A gay rights legal group has taken a second aim at the federal law that backs the traditional definition of marriage in federal programs and protects states from being forced to recognize other states' gay marriages.
The Gay & Lesbian Advocates & Defenders (GLAD) announced Tuesday that a lawsuit had been filed by three gay couples and one widower in U.S. District Court in Hartford, Conn. All are legally married in their New England states — Connecticut, Vermont or New Hampshire — and all have been denied federal spousal benefits.
"Married gay and lesbian couples fall through the federal safety nets that exist for other married people," Mary L. Bonauto, the director of GLAD's civil rights project, said of the group's challenge to the 1996 Defense of Marriage Act.
"DOMA must fall," she said, claiming its "stated goal was to harm gay people and same-sex families … and sadly, it has succeeded."
The lawsuit "is really nothing new," said Brian Brown, president of the National Organization for Marriage (NOM), which supports traditional marriage and laws such as DOMA. Gay activists lose when gay marriage goes before the people, "so they are trying to impose it through the courts," he said, even though "DOMA is clearly constitutional."
DOMA — enacted when the gay-marriage debate was heating up in Hawaii and lawmakers realized the federal government and all states could be forced to recognize Hawaiian gay marriages — clarifies that for federal purposes, marriage is the union of one man and one woman, and that states are not obligated to recognize gay marriages from out of state. The law passed with broad bipartisan support and President Clinton signed it.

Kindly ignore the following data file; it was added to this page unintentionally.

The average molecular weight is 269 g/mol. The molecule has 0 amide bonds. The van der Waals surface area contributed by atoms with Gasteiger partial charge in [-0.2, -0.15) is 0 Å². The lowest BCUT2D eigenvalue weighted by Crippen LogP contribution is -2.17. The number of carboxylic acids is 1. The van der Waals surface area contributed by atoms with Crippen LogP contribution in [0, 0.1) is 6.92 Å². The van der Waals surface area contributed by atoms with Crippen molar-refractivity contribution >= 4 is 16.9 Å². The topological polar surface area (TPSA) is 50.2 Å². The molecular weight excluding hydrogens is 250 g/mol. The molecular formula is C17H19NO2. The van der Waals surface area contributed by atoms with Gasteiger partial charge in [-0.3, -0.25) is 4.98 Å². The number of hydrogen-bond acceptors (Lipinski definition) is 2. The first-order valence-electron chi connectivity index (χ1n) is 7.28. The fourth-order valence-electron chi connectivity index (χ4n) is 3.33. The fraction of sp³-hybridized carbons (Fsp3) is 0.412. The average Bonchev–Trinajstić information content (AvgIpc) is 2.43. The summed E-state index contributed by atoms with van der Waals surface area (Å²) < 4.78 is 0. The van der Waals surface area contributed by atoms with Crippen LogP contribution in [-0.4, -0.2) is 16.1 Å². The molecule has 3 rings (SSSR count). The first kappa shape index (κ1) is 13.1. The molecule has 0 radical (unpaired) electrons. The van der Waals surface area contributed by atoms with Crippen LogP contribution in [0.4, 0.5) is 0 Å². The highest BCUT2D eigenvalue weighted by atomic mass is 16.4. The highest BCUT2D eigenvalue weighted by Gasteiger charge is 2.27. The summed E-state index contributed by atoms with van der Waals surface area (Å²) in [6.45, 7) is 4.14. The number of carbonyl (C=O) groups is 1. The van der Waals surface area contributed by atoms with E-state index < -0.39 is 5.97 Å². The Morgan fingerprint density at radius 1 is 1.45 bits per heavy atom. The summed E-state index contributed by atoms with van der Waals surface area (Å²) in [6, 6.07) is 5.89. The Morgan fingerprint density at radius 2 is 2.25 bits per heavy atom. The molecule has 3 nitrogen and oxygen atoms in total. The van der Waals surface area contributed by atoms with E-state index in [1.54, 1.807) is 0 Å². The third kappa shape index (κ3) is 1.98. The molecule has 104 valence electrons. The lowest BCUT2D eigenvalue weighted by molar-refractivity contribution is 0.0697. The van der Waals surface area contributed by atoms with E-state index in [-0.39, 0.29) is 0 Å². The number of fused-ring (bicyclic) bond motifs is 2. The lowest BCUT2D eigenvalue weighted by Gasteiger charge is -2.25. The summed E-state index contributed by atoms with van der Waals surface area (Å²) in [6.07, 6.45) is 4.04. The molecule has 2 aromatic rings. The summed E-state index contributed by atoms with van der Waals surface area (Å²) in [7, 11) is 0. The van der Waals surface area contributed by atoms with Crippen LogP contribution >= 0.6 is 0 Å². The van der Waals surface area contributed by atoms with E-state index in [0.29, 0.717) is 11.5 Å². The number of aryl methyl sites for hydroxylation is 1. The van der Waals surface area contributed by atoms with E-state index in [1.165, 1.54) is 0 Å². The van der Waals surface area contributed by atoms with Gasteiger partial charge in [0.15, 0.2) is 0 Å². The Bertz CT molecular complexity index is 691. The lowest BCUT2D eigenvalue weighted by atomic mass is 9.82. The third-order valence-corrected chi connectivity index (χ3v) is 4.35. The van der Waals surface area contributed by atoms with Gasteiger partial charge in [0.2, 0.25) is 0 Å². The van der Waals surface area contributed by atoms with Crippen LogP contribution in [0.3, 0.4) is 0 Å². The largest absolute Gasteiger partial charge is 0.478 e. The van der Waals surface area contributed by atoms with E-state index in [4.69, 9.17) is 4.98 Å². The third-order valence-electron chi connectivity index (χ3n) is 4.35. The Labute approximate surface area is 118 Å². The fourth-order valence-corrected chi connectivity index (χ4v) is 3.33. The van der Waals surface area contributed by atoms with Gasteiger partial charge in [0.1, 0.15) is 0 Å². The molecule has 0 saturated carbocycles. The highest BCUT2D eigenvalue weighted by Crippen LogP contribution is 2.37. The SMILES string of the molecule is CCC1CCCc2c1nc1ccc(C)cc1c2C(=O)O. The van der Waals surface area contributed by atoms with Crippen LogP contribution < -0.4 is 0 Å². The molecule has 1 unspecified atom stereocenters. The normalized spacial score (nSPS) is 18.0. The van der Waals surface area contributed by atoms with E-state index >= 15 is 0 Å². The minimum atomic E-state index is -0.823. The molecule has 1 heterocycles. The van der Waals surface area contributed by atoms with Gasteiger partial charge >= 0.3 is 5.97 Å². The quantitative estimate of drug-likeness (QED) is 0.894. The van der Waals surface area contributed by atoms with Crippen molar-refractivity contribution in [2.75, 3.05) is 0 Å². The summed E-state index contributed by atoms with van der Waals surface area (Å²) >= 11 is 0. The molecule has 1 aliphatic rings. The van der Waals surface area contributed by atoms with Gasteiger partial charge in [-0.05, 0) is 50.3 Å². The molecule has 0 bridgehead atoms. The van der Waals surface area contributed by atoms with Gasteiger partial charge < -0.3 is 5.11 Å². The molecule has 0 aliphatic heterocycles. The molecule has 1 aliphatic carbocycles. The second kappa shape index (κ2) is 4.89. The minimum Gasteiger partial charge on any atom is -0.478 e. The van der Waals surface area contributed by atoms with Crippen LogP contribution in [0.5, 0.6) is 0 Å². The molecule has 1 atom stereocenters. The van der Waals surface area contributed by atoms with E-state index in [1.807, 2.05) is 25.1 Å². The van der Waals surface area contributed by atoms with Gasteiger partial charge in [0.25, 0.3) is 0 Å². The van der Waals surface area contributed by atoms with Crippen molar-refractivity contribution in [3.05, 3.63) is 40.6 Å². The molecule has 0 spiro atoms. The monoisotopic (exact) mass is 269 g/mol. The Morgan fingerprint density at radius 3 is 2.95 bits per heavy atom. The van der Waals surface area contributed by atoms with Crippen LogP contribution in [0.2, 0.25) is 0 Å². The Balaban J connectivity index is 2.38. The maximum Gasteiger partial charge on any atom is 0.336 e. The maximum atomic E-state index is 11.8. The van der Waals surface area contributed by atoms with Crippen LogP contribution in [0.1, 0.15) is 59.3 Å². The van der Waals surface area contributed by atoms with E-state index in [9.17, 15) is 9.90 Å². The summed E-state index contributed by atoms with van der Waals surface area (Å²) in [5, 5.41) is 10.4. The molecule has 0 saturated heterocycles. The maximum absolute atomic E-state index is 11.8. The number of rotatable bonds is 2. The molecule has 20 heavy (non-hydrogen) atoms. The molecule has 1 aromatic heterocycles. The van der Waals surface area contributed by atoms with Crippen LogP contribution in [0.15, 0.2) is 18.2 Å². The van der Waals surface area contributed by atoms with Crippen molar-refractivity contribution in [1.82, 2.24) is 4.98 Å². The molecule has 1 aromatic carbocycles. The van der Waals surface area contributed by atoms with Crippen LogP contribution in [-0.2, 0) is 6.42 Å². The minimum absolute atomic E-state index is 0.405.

The new GLAD lawsuit, Pedersen, et al. v. Office of Personnel Management, is GLAD's second legal challenge to DOMA. In March 2009, it filed Gill, et al. v. Office of Personnel Management.
In July 2009, Massachusetts Attorney General Martha Coakley and the Commonwealth of Massachusetts sued the Departments of Health and Human Services and Veterans Affairs for denying federal benefits to the state's legally married gay couples.
In July of this year, U.S. District Court Judge Joseph Tauro sided in part with both the Gill and Massachusetts plaintiffs, saying that DOMA's restriction on federal benefits to gay couples was unconstitutional. The Obama administration has appealed Judge Tauro's decision.
Traditional-values groups and legal-defense organizations have criticized the Obama administration for presenting tepid defenses of DOMA. The federal government has a long and strong interest in children being raised by their two biological parents, but the Obama administration "disavowed" arguments such as this in its defense of DOMA, Mat Staver of Liberty Counsel said earlier this year.
The DOMA cases "defy the whole history of marriage in America," Mr. Brown said Tuesday. The federal government has been involved with defining marriage since it told Utah it couldn't join the United States until its marriage laws comported with one man-one woman unions, said Mr. Brown. "The claims made by GLAD are false."
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